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Alternative to Teeth Brushing

post #1 of 13
Thread Starter 
There's no way my kitties will let me brush their teeth. Are there any other ways to prevent tartar buildup. Do Feline Greenies really help or not? What about Royal Canin Oral Care food?
post #2 of 13
Hard treats and food might help if cats actually chewed it, but most cats don't. They'll bite the food once or twice at the most to break it up then swallow it. If you've ever cleaned up kitty regurgitation you'll notice that there's often completely whole pieces of food.

There are some high end dental treats that make cats chew them, such as the ones CET makes.

There's also the stuff that AddieBee uses, but I don't have any personal experience with that.
post #3 of 13
Thread Starter 
Quote:
Originally Posted by strange_wings View Post
Hard treats and food might help if cats actually chewed it, but most cats don't. They'll bite the food once or twice at the most to break it up then swallow it. If you've ever cleaned up kitty regurgitation you'll notice that there's often completely whole pieces of food.

There are some high end dental treats that make cats chew them, such as the ones CET makes.

There's also the stuff that AddieBee uses, but I don't have any personal experience with that.
What does CET stand for and what does Addie Bee use?

Yeah, I've seen kitty barf and it does indeed contain pieces of barely chewed kibble.
post #4 of 13
Hi. I use PlaqueOff. It is a powder that is sprinkled on the wet food... the dose amount is about the size of half the tip of your finger. The only concern is if your kitty is hyperthyroid because the powder is made of seaweed of all things and that has a trace amt of iodine in it.

The other things that I do is give them enzyme toothpaste in their mouths... half will just lick it off, the other's have to be pinned and "pasted."

I use Biotene Veterinary Maintenance gel or Virbac CET enzyme paste. Good prices on Entirelypet.com

Virbac also makes special chews that can help. Don't know what CET stands for but it must have something to do with an active ingredient -chlorhexidine.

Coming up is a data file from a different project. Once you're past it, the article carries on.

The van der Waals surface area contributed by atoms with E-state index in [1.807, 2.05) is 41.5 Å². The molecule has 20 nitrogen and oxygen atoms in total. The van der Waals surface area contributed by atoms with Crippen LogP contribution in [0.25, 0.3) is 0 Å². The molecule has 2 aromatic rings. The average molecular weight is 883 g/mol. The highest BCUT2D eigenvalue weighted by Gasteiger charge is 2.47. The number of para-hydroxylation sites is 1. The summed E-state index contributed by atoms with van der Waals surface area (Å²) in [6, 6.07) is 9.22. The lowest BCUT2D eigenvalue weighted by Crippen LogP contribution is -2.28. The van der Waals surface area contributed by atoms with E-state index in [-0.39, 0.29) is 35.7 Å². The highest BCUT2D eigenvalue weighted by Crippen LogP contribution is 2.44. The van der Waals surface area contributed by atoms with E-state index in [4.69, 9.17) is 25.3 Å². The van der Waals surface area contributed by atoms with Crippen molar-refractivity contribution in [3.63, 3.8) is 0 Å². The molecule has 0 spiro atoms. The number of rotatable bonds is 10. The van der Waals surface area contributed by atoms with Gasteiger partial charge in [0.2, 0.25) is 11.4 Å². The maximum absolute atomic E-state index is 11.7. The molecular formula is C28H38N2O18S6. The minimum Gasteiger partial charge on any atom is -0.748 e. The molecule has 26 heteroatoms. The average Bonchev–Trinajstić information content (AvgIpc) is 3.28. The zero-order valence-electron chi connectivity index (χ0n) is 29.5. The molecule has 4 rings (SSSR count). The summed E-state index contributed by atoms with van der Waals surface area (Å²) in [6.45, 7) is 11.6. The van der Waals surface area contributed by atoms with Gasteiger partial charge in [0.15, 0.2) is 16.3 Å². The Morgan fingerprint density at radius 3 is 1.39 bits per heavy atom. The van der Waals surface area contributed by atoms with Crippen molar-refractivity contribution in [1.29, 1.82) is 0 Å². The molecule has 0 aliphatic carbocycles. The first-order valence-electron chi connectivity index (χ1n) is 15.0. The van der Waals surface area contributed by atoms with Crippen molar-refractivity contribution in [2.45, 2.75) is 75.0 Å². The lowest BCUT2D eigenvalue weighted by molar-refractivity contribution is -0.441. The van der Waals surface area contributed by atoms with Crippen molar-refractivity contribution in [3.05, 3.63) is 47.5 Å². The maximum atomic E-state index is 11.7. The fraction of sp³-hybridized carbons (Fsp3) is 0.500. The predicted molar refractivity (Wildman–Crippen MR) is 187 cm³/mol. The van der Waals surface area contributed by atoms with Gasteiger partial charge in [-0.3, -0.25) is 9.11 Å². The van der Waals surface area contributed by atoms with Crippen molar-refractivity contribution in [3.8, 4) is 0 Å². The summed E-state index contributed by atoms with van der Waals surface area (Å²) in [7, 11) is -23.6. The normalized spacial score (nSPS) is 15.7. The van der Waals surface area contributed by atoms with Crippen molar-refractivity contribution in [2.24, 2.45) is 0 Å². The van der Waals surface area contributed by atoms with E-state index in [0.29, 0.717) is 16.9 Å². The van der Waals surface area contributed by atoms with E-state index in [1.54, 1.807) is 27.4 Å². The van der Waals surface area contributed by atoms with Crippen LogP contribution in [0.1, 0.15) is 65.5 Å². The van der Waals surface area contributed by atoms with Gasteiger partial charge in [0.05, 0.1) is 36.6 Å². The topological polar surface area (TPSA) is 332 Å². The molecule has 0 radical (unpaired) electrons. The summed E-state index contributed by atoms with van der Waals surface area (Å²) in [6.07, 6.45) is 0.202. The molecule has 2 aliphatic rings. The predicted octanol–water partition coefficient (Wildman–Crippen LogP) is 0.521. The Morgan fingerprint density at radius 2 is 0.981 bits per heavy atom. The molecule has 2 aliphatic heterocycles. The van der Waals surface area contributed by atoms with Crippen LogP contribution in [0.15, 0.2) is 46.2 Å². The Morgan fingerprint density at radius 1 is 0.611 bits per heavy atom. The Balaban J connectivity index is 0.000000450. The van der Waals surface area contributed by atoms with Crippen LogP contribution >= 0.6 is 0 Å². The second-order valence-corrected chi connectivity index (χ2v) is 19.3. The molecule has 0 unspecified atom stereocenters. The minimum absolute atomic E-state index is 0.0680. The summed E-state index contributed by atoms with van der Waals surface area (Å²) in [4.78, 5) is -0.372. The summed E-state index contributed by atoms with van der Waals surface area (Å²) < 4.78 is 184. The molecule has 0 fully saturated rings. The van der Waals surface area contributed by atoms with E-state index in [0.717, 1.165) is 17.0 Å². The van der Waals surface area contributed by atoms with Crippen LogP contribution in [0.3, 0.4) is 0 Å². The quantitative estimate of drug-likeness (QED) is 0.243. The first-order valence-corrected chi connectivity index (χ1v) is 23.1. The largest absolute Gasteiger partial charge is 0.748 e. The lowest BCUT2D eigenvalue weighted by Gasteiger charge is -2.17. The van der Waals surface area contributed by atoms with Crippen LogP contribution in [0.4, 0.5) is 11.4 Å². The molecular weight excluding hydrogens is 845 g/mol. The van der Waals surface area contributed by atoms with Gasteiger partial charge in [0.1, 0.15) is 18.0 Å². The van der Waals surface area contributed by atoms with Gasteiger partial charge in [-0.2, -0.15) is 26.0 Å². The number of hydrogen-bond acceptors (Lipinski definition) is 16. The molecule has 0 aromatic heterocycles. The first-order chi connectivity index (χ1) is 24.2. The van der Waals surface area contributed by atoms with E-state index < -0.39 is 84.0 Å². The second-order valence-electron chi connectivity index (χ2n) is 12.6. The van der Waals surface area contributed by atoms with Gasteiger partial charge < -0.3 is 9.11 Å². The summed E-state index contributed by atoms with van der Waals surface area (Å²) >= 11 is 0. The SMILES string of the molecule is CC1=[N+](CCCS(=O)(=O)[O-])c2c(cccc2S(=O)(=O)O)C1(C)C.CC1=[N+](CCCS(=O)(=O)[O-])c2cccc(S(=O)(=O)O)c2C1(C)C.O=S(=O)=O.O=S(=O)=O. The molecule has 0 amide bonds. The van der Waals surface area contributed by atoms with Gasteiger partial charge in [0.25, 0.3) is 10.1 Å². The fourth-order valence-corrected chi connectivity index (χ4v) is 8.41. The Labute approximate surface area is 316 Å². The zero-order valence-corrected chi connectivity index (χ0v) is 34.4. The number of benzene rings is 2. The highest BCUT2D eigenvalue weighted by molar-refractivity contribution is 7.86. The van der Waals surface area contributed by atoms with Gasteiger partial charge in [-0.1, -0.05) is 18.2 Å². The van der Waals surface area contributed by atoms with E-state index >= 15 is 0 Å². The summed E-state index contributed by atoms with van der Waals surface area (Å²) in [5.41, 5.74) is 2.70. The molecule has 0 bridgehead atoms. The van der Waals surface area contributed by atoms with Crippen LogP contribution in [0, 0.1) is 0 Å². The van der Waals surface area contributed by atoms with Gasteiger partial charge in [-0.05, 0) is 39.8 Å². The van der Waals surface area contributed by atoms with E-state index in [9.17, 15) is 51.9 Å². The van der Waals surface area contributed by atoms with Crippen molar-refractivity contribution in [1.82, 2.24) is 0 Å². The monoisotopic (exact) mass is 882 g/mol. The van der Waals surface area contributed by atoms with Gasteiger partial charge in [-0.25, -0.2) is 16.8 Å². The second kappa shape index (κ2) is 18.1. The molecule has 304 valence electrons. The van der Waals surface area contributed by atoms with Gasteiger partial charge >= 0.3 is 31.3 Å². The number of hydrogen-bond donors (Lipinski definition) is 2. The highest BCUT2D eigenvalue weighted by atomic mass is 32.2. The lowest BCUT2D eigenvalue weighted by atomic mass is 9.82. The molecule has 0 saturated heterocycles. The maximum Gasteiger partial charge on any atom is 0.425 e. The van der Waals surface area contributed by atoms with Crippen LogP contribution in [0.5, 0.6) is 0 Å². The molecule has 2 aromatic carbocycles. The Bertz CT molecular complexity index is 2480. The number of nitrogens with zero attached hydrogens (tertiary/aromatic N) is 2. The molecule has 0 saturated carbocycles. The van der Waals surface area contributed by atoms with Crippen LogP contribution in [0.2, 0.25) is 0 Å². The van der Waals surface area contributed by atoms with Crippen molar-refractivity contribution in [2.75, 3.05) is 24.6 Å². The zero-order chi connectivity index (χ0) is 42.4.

I have also started using some Biotene specially formulated to go in the drinking water and have begun to only use the PlaqueOff every other day.
post #5 of 13
My vet recommended taking a q-tip and dipping it in hydrogen peroxide, then massaging into the gumline. It's non-toxic and tastes like water.
post #6 of 13
If you can get them to eat raw meat chunks or strips a few times a week that will help, also chicken necks/wings are excellent for cleaning teeth.
post #7 of 13
Quote:
Originally Posted by stephanietx View Post
It's non-toxic and tastes like water.
You must have some funky tasting water. Peroxide is somewhat bitter, though diluting it with water can help lessen the taste of it so that it's not as bad.
post #8 of 13
Quote:
Originally Posted by ConsumerKitty View Post
There's no way my kitties will let me brush their teeth. Are there any other ways to prevent tartar buildup. Do Feline Greenies really help or not? What about Royal Canin Oral Care food?
Your cats can be trained to let you brush their teeth. Virbac's c.e.t. paste is the best paste to use, it is an enzymatic paste, which means in breaks down bacteria. Just getting the c.e.t. past into their mouths is beneficial, but of course contact with tooth and gum is better.

My training method:

I started by just getting them used to me rubbing my finger lightly along their lip line, either side. Most cats like this any way. (if you are planning to use a brush, you might start this with the brush. I have always just used my finger)

While doing this, I was putting the c.e.t. toothpaste on a paw for them to lick off, and get used to the taste. (I use the poultry flavor, they actually like it!)

This helps them associate the finger (or brush) rubbing along the mouth with the taste of the c.e.t.

Then, I started making the action more purposeful, putting them in the "holding position", which is: me on my knees, feet crossed behind me, cat between my knees facing out.